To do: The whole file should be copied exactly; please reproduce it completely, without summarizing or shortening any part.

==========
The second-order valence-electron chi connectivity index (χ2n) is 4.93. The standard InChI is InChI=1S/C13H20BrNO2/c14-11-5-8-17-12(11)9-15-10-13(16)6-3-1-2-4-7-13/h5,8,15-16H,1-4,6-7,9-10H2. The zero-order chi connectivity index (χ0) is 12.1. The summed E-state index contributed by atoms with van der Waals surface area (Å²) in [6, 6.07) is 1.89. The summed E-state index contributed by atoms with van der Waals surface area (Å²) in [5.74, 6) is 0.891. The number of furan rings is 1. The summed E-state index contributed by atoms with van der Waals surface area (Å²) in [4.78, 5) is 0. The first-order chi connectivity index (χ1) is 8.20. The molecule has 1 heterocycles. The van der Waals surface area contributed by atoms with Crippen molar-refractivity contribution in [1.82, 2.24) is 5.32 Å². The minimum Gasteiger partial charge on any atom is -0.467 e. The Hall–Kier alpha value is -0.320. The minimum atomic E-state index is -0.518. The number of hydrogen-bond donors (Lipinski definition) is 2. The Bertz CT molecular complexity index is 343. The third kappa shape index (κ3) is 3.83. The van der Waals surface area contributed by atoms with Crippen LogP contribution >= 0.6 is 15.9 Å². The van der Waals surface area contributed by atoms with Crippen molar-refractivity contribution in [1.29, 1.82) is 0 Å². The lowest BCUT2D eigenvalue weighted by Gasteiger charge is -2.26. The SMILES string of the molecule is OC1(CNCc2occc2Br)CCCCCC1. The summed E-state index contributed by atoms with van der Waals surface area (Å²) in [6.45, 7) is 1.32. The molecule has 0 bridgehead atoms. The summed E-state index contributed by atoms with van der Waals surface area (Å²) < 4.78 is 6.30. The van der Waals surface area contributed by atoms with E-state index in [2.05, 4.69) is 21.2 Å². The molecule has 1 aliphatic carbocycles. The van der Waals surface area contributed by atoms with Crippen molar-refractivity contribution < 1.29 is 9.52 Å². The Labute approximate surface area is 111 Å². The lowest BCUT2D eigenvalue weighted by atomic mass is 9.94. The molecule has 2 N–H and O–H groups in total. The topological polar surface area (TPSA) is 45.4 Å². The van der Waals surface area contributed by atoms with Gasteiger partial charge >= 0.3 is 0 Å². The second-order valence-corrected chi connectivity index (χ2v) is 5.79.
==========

The second-order valence-electron chi connectivity index (χ2n) is 4.93. The standard InChI is InChI=1S/C13H20BrNO2/c14-11-5-8-17-12(11)9-15-10-13(16)6-3-1-2-4-7-13/h5,8,15-16H,1-4,6-7,9-10H2. The zero-order chi connectivity index (χ0) is 12.1. The summed E-state index contributed by atoms with van der Waals surface area (Å²) in [6, 6.07) is 1.89. The summed E-state index contributed by atoms with van der Waals surface area (Å²) in [5.74, 6) is 0.891. The number of furan rings is 1. The summed E-state index contributed by atoms with van der Waals surface area (Å²) in [4.78, 5) is 0. The first-order chi connectivity index (χ1) is 8.20. The molecule has 1 heterocycles. The van der Waals surface area contributed by atoms with Crippen molar-refractivity contribution in [1.82, 2.24) is 5.32 Å². The minimum Gasteiger partial charge on any atom is -0.467 e. The Hall–Kier alpha value is -0.320. The minimum atomic E-state index is -0.518. The number of hydrogen-bond donors (Lipinski definition) is 2. The Bertz CT molecular complexity index is 343. The third kappa shape index (κ3) is 3.83. The van der Waals surface area contributed by atoms with Crippen LogP contribution >= 0.6 is 15.9 Å². The van der Waals surface area contributed by atoms with Crippen molar-refractivity contribution in [1.29, 1.82) is 0 Å². The lowest BCUT2D eigenvalue weighted by Gasteiger charge is -2.26. The SMILES string of the molecule is OC1(CNCc2occc2Br)CCCCCC1. The summed E-state index contributed by atoms with van der Waals surface area (Å²) in [6.45, 7) is 1.32. The molecule has 0 bridgehead atoms. The summed E-state index contributed by atoms with van der Waals surface area (Å²) < 4.78 is 6.30. The van der Waals surface area contributed by atoms with E-state index in [2.05, 4.69) is 21.2 Å². The molecule has 1 aliphatic carbocycles. The van der Waals surface area contributed by atoms with Crippen molar-refractivity contribution < 1.29 is 9.52 Å². The Labute approximate surface area is 111 Å². The lowest BCUT2D eigenvalue weighted by atomic mass is 9.94. The molecule has 2 N–H and O–H groups in total. The topological polar surface area (TPSA) is 45.4 Å². The van der Waals surface area contributed by atoms with Gasteiger partial charge >= 0.3 is 0 Å². The second-order valence-corrected chi connectivity index (χ2v) is 5.79.